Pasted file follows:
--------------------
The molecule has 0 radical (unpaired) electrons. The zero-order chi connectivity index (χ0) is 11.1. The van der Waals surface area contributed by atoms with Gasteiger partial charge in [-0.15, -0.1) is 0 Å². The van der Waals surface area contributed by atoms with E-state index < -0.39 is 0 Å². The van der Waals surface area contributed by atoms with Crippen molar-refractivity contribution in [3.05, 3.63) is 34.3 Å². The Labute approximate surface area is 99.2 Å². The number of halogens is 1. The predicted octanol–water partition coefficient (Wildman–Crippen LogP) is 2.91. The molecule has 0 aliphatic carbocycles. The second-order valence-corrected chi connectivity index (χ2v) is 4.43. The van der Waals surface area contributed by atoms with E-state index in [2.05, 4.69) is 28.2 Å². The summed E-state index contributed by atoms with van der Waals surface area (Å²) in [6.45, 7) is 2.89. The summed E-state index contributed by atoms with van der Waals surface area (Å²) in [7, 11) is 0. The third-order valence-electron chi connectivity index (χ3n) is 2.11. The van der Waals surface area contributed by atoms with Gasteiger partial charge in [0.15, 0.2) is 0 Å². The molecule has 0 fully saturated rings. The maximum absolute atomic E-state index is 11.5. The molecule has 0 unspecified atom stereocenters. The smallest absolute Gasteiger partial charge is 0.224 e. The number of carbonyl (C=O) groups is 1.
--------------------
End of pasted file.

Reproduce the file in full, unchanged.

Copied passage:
The molecule has 0 radical (unpaired) electrons. The zero-order chi connectivity index (χ0) is 11.1. The van der Waals surface area contributed by atoms with Gasteiger partial charge in [-0.15, -0.1) is 0 Å². The van der Waals surface area contributed by atoms with E-state index < -0.39 is 0 Å². The van der Waals surface area contributed by atoms with Crippen molar-refractivity contribution in [3.05, 3.63) is 34.3 Å². The Labute approximate surface area is 99.2 Å². The number of halogens is 1. The predicted octanol–water partition coefficient (Wildman–Crippen LogP) is 2.91. The molecule has 0 aliphatic carbocycles. The second-order valence-corrected chi connectivity index (χ2v) is 4.43. The van der Waals surface area contributed by atoms with E-state index in [2.05, 4.69) is 28.2 Å². The summed E-state index contributed by atoms with van der Waals surface area (Å²) in [6.45, 7) is 2.89. The summed E-state index contributed by atoms with van der Waals surface area (Å²) in [7, 11) is 0. The third-order valence-electron chi connectivity index (χ3n) is 2.11. The van der Waals surface area contributed by atoms with Gasteiger partial charge in [0.15, 0.2) is 0 Å². The molecule has 0 fully saturated rings. The maximum absolute atomic E-state index is 11.5. The molecule has 0 unspecified atom stereocenters. The smallest absolute Gasteiger partial charge is 0.224 e. The number of carbonyl (C=O) groups is 1.